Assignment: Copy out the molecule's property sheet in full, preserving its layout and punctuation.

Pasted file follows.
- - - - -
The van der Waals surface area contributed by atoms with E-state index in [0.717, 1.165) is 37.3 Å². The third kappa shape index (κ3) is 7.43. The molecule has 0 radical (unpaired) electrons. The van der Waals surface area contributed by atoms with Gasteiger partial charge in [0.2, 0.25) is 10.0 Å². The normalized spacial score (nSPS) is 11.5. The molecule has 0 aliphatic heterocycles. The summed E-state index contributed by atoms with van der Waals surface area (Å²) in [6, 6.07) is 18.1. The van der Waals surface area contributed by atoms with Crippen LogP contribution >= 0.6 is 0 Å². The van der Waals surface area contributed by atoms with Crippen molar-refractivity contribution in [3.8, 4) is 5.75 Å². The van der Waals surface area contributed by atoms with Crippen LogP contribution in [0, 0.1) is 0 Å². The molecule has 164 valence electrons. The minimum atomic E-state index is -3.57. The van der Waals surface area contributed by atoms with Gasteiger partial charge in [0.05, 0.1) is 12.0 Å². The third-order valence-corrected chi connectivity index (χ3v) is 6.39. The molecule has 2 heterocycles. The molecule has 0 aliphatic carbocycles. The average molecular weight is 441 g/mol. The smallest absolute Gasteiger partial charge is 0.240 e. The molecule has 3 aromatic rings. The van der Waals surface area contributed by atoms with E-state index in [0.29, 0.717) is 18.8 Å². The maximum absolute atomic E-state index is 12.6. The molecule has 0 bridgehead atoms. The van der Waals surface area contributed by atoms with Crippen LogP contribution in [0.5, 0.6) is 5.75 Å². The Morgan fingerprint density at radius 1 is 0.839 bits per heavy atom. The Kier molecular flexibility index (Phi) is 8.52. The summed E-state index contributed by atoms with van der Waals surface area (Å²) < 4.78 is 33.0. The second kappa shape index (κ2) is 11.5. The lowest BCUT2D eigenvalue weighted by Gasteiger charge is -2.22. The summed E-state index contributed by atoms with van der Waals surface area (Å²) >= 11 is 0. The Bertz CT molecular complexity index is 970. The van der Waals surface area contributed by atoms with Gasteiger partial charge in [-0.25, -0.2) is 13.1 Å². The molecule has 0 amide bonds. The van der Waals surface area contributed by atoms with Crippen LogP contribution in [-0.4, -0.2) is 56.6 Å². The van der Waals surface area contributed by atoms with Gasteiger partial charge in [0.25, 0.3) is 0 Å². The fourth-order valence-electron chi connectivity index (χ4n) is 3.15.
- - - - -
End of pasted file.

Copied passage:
The van der Waals surface area contributed by atoms with E-state index in [0.717, 1.165) is 37.3 Å². The third kappa shape index (κ3) is 7.43. The molecule has 0 radical (unpaired) electrons. The van der Waals surface area contributed by atoms with Gasteiger partial charge in [0.2, 0.25) is 10.0 Å². The normalized spacial score (nSPS) is 11.5. The molecule has 0 aliphatic heterocycles. The summed E-state index contributed by atoms with van der Waals surface area (Å²) in [6, 6.07) is 18.1. The van der Waals surface area contributed by atoms with Crippen LogP contribution >= 0.6 is 0 Å². The van der Waals surface area contributed by atoms with Crippen molar-refractivity contribution in [3.8, 4) is 5.75 Å². The van der Waals surface area contributed by atoms with Crippen LogP contribution in [0, 0.1) is 0 Å². The molecule has 164 valence electrons. The minimum atomic E-state index is -3.57. The van der Waals surface area contributed by atoms with Gasteiger partial charge in [0.05, 0.1) is 12.0 Å². The third-order valence-corrected chi connectivity index (χ3v) is 6.39. The molecule has 2 heterocycles. The molecule has 0 aliphatic carbocycles. The average molecular weight is 441 g/mol. The smallest absolute Gasteiger partial charge is 0.240 e. The molecule has 3 aromatic rings. The van der Waals surface area contributed by atoms with E-state index in [0.29, 0.717) is 18.8 Å². The maximum absolute atomic E-state index is 12.6. The molecule has 0 bridgehead atoms. The van der Waals surface area contributed by atoms with Crippen LogP contribution in [0.5, 0.6) is 5.75 Å². The Morgan fingerprint density at radius 1 is 0.839 bits per heavy atom. The Kier molecular flexibility index (Phi) is 8.52. The summed E-state index contributed by atoms with van der Waals surface area (Å²) < 4.78 is 33.0. The second kappa shape index (κ2) is 11.5. The lowest BCUT2D eigenvalue weighted by Gasteiger charge is -2.22. The summed E-state index contributed by atoms with van der Waals surface area (Å²) >= 11 is 0. The Bertz CT molecular complexity index is 970. The van der Waals surface area contributed by atoms with Gasteiger partial charge in [-0.25, -0.2) is 13.1 Å². The molecule has 0 amide bonds. The van der Waals surface area contributed by atoms with Crippen LogP contribution in [-0.4, -0.2) is 56.6 Å². The van der Waals surface area contributed by atoms with Gasteiger partial charge in [0.25, 0.3) is 0 Å². The fourth-order valence-electron chi connectivity index (χ4n) is 3.15.